Oregon ensures safe storage of guns; bans them from Capitol

SALEM, Ore. — The Oregon Senate passed a bill Wednesday that would mandate safe storage of guns and ban them from the state Capitol. Republican lawmakers strenuously objected, saying they and others will be deprived of the ability to defend themselves.

The bill, named for Cindy Yuille and Steve Forsyth who were slain in a shooting at a Portland-area shopping mall in 2012, passed the House last week and goes to Gov. Kate Brown for signing. It aims to prevent accidental shootings by children, suicides and mass shootings.

It requires that firearms be secured with a trigger or cable lock, in a locked container or gun room. Opponents said a delay in accessing a firearm for self-defense could cost lives.

“When you live out in the country and you dial 911, a police officer isn’t there in a few minutes,” said Sen. Fred Girod, the Senate Republican leader. “You have to take care of yourself, and this bill prevents that in many ways.”

The bill also bans guns from the Oregon State Capitol. Currently, concealed handgun licensees can bring firearms into the Capitol. On Dec. 21, armed protesters angry that the Capitol was closed to the public due to COVID-19 tried to storm the building.

Sen. Lynn Findley, a Republican, didn’t refer to that attack when he spoke on the Senate floor Wednesday. Instead, he said he needs a gun to defend himself from people outside the building.

“When I come into this Capitol, I bring a gun because if I happen to walk out the door — have you seen all the homeless people and the other people walking around here in the evening? — I do not feel overly safe outside of this building at night,” Findley said.

Democratic Sen. Floyd Prozanski, a gun owner who was one of the bill’s sponsors, said that while citizens have the right to defend themselves, it can be regulated in certain ways.

“And that’s not out of line and it’s not out of proportion to what other states have done around this country as to having certain regulations on how the Second Amendment is interpreted and utilized within their states,” Prozanski said.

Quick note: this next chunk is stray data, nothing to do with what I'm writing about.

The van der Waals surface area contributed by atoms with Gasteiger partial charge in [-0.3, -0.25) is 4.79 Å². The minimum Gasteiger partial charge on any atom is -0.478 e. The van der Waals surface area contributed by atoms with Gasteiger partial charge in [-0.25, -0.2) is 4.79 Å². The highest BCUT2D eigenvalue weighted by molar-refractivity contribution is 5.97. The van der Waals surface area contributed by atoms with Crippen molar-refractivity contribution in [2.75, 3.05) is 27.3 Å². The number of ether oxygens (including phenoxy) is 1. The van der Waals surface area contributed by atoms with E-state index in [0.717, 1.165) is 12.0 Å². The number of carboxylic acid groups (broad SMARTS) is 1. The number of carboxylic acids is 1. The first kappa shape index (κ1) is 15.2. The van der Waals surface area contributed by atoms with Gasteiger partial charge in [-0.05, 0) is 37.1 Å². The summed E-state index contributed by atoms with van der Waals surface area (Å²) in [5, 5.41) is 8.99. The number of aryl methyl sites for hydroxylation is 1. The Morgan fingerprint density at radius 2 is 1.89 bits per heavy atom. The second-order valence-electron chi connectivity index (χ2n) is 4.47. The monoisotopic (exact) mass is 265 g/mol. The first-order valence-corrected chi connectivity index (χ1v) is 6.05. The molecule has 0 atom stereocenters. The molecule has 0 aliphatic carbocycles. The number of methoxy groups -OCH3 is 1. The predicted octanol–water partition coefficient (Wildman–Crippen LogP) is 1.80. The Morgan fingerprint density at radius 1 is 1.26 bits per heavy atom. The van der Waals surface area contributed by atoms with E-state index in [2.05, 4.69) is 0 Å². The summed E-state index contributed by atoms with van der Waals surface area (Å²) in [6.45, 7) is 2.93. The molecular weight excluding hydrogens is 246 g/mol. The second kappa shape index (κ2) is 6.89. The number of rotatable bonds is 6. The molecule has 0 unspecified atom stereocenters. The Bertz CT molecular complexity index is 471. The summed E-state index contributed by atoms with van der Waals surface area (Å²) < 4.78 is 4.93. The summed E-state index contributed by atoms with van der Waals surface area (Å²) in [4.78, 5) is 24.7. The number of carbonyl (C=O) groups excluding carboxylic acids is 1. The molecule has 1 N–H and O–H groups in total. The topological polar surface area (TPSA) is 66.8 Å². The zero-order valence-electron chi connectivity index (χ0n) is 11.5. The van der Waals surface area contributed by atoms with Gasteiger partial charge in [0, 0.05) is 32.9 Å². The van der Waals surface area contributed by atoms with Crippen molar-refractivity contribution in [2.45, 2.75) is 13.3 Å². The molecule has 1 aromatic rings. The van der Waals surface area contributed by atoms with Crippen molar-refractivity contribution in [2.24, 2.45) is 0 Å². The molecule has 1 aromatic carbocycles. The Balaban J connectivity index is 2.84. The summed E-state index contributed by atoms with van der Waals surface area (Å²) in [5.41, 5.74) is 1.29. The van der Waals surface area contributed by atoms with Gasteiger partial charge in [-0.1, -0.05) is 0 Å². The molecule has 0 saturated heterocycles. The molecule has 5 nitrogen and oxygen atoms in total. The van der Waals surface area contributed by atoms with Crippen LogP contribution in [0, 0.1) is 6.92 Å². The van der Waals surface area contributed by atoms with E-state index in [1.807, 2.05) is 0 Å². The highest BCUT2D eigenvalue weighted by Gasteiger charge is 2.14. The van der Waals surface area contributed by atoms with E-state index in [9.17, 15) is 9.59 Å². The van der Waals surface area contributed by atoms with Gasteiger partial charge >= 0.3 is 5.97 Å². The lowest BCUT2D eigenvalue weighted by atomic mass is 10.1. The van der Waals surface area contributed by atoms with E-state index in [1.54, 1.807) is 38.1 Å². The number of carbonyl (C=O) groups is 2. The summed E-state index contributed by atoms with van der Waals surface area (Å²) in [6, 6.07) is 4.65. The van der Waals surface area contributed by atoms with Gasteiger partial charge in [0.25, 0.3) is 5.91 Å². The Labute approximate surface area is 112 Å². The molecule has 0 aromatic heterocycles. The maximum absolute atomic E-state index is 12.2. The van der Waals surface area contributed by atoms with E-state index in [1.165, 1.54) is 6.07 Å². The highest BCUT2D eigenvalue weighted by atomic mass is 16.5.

Brown’s spokeswoman, Elizabeth Merah, said the governor would review the bill when it gets to her desk.

“Gov. Brown believes that every American has the right to be free from gun violence, and she has continually spoken out about the need to pass sensible gun legislation,” Merah said in an email.

The debate over guns is being resurrected nationwide, as the number of mass shootings climbs again as the nation eases coronavirus lockdown restrictions.

In Colorado, a gun storage bill was signed into law on April by Gov. Jared Polis, who said: “It’s a sensible measure to help avoid immeasurable heartbreak.”

Colorado’s law creates the offense of unlawful storage of a firearm if a person stores a gun knowing that a juvenile could access it without permission or if a resident of the premises is ineligible to possess a firearm.

Similar bills this session have failed in Illinois, Kentucky, Montana, New Mexico and Virginia, said Allison Anderman, senior counsel at Gifford gun safety advocacy group.

States that have passed laws requiring some level of firearms safe storage in past years include California, Connecticut and New York, Anderman said. Massachusetts is the only state that requires that all unattended firearms be stored with locking devices in place, according to Giffords.

A lack of a safe storage law in Oregon contributed to more than 22,000 firearms being lost or stolen in Oregon over the past 10 years, the bill’s sponsors said.

Among those who testified in favor of the measure was Forsyth’s brother-in-law, Paul Kemp. Forsyth was killed with a stolen AR-15 rifle.

“I will never forget the screams I heard when we had to tell my teenage nephew that his father had been killed at the mall,” Kemp said.

Rep. Dacia Grayber, a firefighter and paramedic, was almost in tears as she spoke in support of the bill when it came before the House last week. She described coming on the scene of shootings. Her first was the fatal accidental shooting of a child by a friend. They had found a gun under a bed while playing.

“We could not save him, and he died while his father howled the most unimaginable sounds in the next room,” Grayber said. “This scene plays out in our state and our country time and time again.”

The safe storage component of the Oregon bill would have been among the toughest in the U.S. because it would have imposed strict liability on people who violate the statute and whose guns are used to injure or kill another person. After being amended, the bill now imposes a negligence standard.

Rep. Rachel Prusak, a driving force behind the bill, said she believes it remains strong because now guardians must be certain their children can be trusted to be safe with a firearm, or they will be liable for damages.

“My goal has always been to save lives by keeping firearms out of the hands of unintended users, especially children,” Prusak said in an email.

Follow Andrew Selsky on Twitter at https://twitter.com/andrewselsky

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